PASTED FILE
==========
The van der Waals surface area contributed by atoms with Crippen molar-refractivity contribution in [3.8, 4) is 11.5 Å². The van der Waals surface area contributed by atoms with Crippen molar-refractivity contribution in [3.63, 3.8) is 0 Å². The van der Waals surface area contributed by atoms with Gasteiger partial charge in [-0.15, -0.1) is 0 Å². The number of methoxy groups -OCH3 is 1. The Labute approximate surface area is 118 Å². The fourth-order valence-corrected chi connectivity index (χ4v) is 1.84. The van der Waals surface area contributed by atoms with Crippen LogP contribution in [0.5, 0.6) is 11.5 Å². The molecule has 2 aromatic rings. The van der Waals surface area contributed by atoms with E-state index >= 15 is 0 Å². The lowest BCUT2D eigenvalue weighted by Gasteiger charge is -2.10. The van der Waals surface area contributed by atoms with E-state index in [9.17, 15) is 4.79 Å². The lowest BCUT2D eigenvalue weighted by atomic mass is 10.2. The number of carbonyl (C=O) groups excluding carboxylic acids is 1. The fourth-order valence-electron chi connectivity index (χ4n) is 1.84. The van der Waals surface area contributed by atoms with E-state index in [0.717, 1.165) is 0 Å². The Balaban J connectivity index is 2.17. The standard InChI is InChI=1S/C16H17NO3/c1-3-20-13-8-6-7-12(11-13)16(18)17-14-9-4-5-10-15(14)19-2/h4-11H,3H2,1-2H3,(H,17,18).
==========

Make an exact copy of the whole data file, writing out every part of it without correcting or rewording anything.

The van der Waals surface area contributed by atoms with Crippen molar-refractivity contribution in [3.8, 4) is 11.5 Å². The van der Waals surface area contributed by atoms with Crippen molar-refractivity contribution in [3.63, 3.8) is 0 Å². The van der Waals surface area contributed by atoms with Gasteiger partial charge in [-0.15, -0.1) is 0 Å². The number of methoxy groups -OCH3 is 1. The Labute approximate surface area is 118 Å². The fourth-order valence-corrected chi connectivity index (χ4v) is 1.84. The van der Waals surface area contributed by atoms with Crippen LogP contribution in [0.5, 0.6) is 11.5 Å². The molecule has 2 aromatic rings. The van der Waals surface area contributed by atoms with E-state index >= 15 is 0 Å². The lowest BCUT2D eigenvalue weighted by Gasteiger charge is -2.10. The van der Waals surface area contributed by atoms with E-state index in [9.17, 15) is 4.79 Å². The lowest BCUT2D eigenvalue weighted by atomic mass is 10.2. The number of carbonyl (C=O) groups excluding carboxylic acids is 1. The fourth-order valence-electron chi connectivity index (χ4n) is 1.84. The van der Waals surface area contributed by atoms with E-state index in [0.717, 1.165) is 0 Å². The Balaban J connectivity index is 2.17. The standard InChI is InChI=1S/C16H17NO3/c1-3-20-13-8-6-7-12(11-13)16(18)17-14-9-4-5-10-15(14)19-2/h4-11H,3H2,1-2H3,(H,17,18).